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October 16, 2012

Walton firm aids rural health care in Ghana

By Richard Whitby
The Daily Star

---- — A Delaware County company rolled out two mobile medical units on Monday that are destined to ply the back roads of Ghana, providing health care to its underserved residents.

The units are part of an order that NorthEast Fabricators of Walton is building for Odulair Inc. of Wyoming, itself a subcontractor for Belstar Development of Miami, which has been hired by the government the West African nation to overhaul its medical system.

It marked a new direction for NorthEast, which has been building boxes for truck or trailer chassis since 1997.

“We’ve never done all the finish work,” owner Bill Brodeur said Monday. “We built the basic box, unpainted, with nothing in it.”

“All the interior, all the finish work, we did this for the first time,” he said. “It’s never been done here before. The guys collectively did a great job putting this whole thing together. … It amazed me, just watching them do it.”

The mobile medical units are the first two of eight NorthEast is building for Odulair. The two delivered to Odulair on Monday were standard doctor’s examining rooms. Of the remaining six, two will serve as dental clinics, two will specialize in ophthalmology and two will be ear, nose and throat clinics, with an emphasis on audiology.

The units are mounted on Ford F-550 super duty, four-wheel-drive chassis that Odulair has had lengthened to accommodate the boxes. The four-wheel-drive is necessary to navigate rural road, because “African potholes can eat cars,” said Anita Chambers, Odulair’s founder and president. The vehicles also have engines that can burn low- and high-sulfur diesel fuel, which is the norm in Africa, Chambers said.

“This is part of a huge project,” Chambers said. “The entire medical infrastructure is being upgraded.”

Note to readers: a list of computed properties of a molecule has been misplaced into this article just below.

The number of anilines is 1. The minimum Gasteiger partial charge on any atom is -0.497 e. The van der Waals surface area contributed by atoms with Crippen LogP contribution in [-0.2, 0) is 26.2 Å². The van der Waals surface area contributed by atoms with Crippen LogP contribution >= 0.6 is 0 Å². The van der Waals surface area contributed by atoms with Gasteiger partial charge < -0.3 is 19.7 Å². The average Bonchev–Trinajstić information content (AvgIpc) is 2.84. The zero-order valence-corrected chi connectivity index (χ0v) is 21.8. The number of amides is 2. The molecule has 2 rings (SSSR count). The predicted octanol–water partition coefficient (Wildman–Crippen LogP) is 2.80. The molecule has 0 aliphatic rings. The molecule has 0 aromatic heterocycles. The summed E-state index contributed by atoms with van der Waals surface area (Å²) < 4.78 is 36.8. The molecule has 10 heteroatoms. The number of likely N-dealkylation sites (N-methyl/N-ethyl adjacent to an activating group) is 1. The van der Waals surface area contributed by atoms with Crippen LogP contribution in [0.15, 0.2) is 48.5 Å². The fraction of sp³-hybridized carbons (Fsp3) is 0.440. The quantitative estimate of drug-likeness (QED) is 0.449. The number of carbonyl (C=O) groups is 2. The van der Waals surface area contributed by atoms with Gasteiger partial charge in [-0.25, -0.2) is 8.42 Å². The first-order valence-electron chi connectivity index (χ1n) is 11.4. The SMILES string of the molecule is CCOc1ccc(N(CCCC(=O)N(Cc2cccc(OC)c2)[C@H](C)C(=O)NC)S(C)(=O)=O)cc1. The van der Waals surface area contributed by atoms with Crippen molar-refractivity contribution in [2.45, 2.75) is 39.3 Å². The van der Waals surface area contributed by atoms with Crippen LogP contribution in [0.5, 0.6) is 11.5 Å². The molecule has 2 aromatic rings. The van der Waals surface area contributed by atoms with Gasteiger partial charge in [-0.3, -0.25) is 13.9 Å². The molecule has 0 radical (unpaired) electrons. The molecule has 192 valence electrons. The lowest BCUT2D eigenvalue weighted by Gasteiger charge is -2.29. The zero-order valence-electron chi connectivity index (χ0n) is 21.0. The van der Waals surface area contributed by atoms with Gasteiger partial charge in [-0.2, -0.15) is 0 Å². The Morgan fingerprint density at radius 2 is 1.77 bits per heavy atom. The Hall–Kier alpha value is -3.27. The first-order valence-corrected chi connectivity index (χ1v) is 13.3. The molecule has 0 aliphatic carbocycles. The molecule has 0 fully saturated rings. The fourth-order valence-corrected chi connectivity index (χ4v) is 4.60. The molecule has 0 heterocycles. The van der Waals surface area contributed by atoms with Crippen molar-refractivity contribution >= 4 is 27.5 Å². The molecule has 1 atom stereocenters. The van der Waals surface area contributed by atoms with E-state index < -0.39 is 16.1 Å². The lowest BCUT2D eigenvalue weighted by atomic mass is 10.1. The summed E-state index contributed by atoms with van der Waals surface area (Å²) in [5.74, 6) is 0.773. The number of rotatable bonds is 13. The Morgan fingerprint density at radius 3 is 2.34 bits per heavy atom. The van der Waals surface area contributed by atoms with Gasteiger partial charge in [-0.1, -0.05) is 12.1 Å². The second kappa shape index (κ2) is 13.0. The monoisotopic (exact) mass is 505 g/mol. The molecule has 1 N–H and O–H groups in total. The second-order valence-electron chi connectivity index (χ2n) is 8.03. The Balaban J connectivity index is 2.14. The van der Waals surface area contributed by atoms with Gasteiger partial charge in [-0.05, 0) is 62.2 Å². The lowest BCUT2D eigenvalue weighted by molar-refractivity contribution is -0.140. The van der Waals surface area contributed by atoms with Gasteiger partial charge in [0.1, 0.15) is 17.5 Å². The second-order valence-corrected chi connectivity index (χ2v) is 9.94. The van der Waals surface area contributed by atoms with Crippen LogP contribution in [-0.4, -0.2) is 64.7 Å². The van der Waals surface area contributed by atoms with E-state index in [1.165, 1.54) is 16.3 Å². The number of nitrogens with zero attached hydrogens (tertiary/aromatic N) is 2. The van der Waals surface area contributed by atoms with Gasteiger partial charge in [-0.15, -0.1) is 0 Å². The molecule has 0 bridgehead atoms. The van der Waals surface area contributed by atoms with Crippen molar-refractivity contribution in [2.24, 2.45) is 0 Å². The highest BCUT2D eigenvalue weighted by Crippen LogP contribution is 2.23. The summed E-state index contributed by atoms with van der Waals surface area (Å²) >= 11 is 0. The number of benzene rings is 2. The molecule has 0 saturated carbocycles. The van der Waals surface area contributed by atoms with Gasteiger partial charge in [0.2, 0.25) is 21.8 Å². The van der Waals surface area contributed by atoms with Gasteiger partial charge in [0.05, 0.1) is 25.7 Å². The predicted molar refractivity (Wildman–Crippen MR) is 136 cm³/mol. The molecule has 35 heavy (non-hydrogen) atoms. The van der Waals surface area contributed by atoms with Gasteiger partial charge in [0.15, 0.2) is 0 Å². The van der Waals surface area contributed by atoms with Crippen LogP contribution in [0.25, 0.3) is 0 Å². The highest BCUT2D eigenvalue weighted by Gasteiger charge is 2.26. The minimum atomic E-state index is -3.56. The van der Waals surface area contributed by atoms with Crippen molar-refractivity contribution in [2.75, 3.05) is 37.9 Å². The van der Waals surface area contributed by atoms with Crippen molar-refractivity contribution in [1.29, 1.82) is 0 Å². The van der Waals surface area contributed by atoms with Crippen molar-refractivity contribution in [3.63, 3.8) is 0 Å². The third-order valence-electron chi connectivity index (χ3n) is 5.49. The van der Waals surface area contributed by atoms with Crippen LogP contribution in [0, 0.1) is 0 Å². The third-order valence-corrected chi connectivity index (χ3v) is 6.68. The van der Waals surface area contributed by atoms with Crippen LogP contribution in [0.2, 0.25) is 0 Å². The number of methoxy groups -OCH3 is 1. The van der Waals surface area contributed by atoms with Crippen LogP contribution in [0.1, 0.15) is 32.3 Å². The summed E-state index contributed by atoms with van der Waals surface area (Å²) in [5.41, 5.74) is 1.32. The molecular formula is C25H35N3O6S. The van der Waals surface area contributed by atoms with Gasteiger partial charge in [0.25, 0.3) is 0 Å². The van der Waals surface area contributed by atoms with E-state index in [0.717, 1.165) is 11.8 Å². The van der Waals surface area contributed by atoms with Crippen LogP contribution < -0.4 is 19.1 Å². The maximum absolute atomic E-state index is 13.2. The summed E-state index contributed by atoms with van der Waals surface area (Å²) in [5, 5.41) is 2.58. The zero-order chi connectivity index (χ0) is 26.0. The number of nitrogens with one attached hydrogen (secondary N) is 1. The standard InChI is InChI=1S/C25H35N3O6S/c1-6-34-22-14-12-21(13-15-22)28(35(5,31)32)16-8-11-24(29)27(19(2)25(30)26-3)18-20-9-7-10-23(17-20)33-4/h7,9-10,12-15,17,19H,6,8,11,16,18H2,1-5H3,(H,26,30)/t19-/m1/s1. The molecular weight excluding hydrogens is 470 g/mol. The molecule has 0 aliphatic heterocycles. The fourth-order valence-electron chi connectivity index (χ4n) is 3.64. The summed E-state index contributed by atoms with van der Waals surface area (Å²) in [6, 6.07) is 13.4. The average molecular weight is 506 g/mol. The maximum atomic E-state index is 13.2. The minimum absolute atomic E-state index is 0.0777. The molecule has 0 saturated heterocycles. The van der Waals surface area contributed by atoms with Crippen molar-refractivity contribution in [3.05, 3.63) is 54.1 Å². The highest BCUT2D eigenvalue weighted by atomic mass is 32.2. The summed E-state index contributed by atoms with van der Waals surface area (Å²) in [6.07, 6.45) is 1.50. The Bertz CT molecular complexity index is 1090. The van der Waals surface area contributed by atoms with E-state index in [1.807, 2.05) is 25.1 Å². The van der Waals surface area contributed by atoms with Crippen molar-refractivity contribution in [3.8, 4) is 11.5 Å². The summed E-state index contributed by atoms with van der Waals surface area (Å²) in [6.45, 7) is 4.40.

As part of that, Chambers said, the government of Ghana decided to try a pilot project to provide medical care to remote villages via the mobile units.

“So, instead of the villagers not being able to get medical care or having to find some transportation to the local city – which they can’t – (the Health Ministry) will take the care to the local people,” she said.

Odulair specializes in creating and providing mobile medical units for Africa, South American and even the United States. Two of its mobile operating rooms are used at Stony Brook University Hospital on Long Island, Chambers said. But this is the first time Odulair has subcontracted with the Walton company, she said.

“We’re very, very, very happy with them,” she said, adding that Odulair found out about NorthEast from its vice president of operations, who had previously worked for a company that used Brodeur’s firm.

“He said, ‘Let’s try these guys,’ and I’m really glad I did,” she said. “They did a phenomenal job for us.”

Chambers said that Ghana’s Health Ministry required that all of the mobile clinics be built in the United States.

“The were very specific that it had to be U.S. origin,” she said. “They would not take anything from China. They weren’t interested in anything from Asia. … No African country wants anything from Asia. They’ve been burned one too many times.”

The Asian equipment not only breaks down more often, its manufacturers don’t provide the service that U.S. companies do, she said.

Brodeur said NorthEast employs about 35 people, down from the 70 it employed a few years ago, when it was turning out as many as 50 trailers a month for the Pentagon.

But with the U.S. winding down its military operations in Iraq and Afghanistan, plus the economic downturn, NorthEast was looking for new opportunities.

“What we’re hoping is that these folks, at Odulair, now take this and go with it and grow with it,” he said. “I think once (Ghana) gets these units and see what we’ve done, they’re going to be quite happy.”